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Occup Environ Med 59:323-328 doi:10.1136/oem.59.5.323
  • Original article

High physical work load and low job satisfaction increase the risk of sickness absence due to low back pain: results of a prospective cohort study

  1. W E Hoogendoorn1,2,3,
  2. P M Bongers1,
  3. H C W de Vet2,
  4. G A M Ariëns1,2,3,
  5. W van Mechelen2,3,
  6. L M Bouter2
  1. 1TNO Work and Employment, Hoofddorp, The Netherlands
  2. 2Institute for Research in Extramural Medicine, Vrije Universiteit Medical Centre, Amsterdam, The Netherlands
  3. 3Department of Social Medicine, Vrije Universiteit Medical Centre, Amsterdam, The Netherlands
  1. Correspondence to:
 Dr P M Bongers, TNO Work and Employment, PO Box 718, 2130AS Hoofddorp, The Netherlands;
 P.Bongers{at}arteid.tno.nl
  • Accepted 8 November 2001

Abstract

Objective: To determine whether physical and psychosocial load at work influence sickness absence due to low back pain.

Methods: The research was a part of the study on musculoskeletal disorders, absenteeism, stress, and health (SMASH), a 3 year prospective cohort study on risk factors for musculoskeletal disorders. Workers from 21 companies located throughout The Netherlands participated in the part of this study on sickness absence due to low back pain. The study population consisted of 732 workers with no sickness absences of 3 days or longer due to low back pain in the 3 months before the baseline survey and complete data on the reasons for absences during the follow up period. The mean (range) period of follow up in this group was 37 (7–44) months. Physical load at work was assessed by analyses of video recordings. Baseline information on psychosocial work characteristics was obtained by a questionnaire. Data on sickness absence were collected from company records. The main outcome measure was the rate of sickness absences of 3 days or longer due to low back pain during the follow up period.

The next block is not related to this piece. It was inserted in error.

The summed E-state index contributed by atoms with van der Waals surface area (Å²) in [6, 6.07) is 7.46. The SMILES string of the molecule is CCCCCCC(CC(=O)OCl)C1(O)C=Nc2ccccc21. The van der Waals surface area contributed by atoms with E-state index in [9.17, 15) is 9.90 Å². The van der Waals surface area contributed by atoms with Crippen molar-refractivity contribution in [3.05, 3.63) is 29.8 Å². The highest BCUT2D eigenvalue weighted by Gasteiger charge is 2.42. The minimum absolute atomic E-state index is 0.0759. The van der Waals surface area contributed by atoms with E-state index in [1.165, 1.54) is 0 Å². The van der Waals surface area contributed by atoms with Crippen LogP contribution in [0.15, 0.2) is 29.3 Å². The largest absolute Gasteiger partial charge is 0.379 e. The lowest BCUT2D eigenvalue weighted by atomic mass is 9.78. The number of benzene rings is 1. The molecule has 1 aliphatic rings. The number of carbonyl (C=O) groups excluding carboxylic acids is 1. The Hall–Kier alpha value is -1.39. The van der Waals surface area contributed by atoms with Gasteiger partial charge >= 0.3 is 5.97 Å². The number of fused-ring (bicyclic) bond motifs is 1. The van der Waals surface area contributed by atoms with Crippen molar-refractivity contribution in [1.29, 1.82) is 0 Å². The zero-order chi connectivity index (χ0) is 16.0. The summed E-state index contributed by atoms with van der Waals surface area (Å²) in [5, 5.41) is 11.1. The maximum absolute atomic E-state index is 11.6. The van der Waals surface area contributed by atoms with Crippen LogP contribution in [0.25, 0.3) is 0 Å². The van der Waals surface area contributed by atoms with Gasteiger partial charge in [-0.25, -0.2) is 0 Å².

Results: After adjustment of the work related physical and psychosocial factors for each other and for other potential determinants, significant rate ratios ranging from 2.0 to 3.2 were found for trunk flexion, trunk rotation, lifting, and low job satisfaction. A dose-response relation was found for trunk flexion, but not for trunk rotation or lifting. Non-significant rate ratios of about 1.4 were found for low supervisor support and low coworker support. Quantitative job demands, conflicting demands, decision authority, and skill discretion showed no relation with sickness absence due to low back pain.

Conclusions: Flexion and rotation of the trunk, lifting, and low job satisfaction are risk factors for sickness absence due to low back pain. Some indications of a relation between low social support, either from supervisors or coworkers, and sickness absence due to low back pain are also present.

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